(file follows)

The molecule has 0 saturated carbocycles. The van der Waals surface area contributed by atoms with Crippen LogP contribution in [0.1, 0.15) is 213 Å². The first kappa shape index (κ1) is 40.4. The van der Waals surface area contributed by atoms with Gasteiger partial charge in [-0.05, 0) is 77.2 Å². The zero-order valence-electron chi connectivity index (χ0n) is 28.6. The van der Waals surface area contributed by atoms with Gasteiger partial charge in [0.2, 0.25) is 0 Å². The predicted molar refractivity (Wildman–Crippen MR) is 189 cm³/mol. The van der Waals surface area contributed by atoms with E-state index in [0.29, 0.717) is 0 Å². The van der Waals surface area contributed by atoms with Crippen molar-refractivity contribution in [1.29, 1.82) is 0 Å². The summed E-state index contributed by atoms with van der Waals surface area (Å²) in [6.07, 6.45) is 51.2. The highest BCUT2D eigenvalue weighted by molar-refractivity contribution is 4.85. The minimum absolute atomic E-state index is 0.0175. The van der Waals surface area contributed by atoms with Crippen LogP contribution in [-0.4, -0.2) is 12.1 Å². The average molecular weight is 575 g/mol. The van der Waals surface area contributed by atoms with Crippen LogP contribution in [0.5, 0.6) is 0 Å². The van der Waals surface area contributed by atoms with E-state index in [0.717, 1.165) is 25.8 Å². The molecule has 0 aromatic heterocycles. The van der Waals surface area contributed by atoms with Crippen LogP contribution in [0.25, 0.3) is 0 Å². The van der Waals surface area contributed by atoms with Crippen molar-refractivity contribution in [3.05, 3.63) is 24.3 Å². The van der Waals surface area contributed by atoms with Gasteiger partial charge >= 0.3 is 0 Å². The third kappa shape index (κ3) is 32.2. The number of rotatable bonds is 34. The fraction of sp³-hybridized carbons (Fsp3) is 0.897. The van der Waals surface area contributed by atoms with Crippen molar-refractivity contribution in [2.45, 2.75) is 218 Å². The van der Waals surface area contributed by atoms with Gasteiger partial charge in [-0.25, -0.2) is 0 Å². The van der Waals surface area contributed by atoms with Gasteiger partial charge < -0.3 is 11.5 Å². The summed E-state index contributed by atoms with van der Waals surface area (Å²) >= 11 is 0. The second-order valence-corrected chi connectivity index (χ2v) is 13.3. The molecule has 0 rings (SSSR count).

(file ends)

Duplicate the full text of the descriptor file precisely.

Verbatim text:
The molecule has 0 saturated carbocycles. The van der Waals surface area contributed by atoms with Crippen LogP contribution in [0.1, 0.15) is 213 Å². The first kappa shape index (κ1) is 40.4. The van der Waals surface area contributed by atoms with Gasteiger partial charge in [-0.05, 0) is 77.2 Å². The zero-order valence-electron chi connectivity index (χ0n) is 28.6. The van der Waals surface area contributed by atoms with Gasteiger partial charge in [0.2, 0.25) is 0 Å². The predicted molar refractivity (Wildman–Crippen MR) is 189 cm³/mol. The van der Waals surface area contributed by atoms with E-state index in [0.29, 0.717) is 0 Å². The van der Waals surface area contributed by atoms with Crippen molar-refractivity contribution in [1.29, 1.82) is 0 Å². The summed E-state index contributed by atoms with van der Waals surface area (Å²) in [6.07, 6.45) is 51.2. The highest BCUT2D eigenvalue weighted by molar-refractivity contribution is 4.85. The minimum absolute atomic E-state index is 0.0175. The van der Waals surface area contributed by atoms with Crippen LogP contribution in [-0.4, -0.2) is 12.1 Å². The average molecular weight is 575 g/mol. The van der Waals surface area contributed by atoms with Crippen LogP contribution in [0.5, 0.6) is 0 Å². The van der Waals surface area contributed by atoms with E-state index in [0.717, 1.165) is 25.8 Å². The molecule has 0 aromatic heterocycles. The van der Waals surface area contributed by atoms with Crippen LogP contribution in [0.25, 0.3) is 0 Å². The van der Waals surface area contributed by atoms with Crippen molar-refractivity contribution in [3.05, 3.63) is 24.3 Å². The van der Waals surface area contributed by atoms with Gasteiger partial charge >= 0.3 is 0 Å². The third kappa shape index (κ3) is 32.2. The number of rotatable bonds is 34. The fraction of sp³-hybridized carbons (Fsp3) is 0.897. The van der Waals surface area contributed by atoms with Crippen molar-refractivity contribution in [2.45, 2.75) is 218 Å². The van der Waals surface area contributed by atoms with Gasteiger partial charge in [-0.25, -0.2) is 0 Å². The van der Waals surface area contributed by atoms with Gasteiger partial charge < -0.3 is 11.5 Å². The summed E-state index contributed by atoms with van der Waals surface area (Å²) >= 11 is 0. The second-order valence-corrected chi connectivity index (χ2v) is 13.3. The molecule has 0 rings (SSSR count).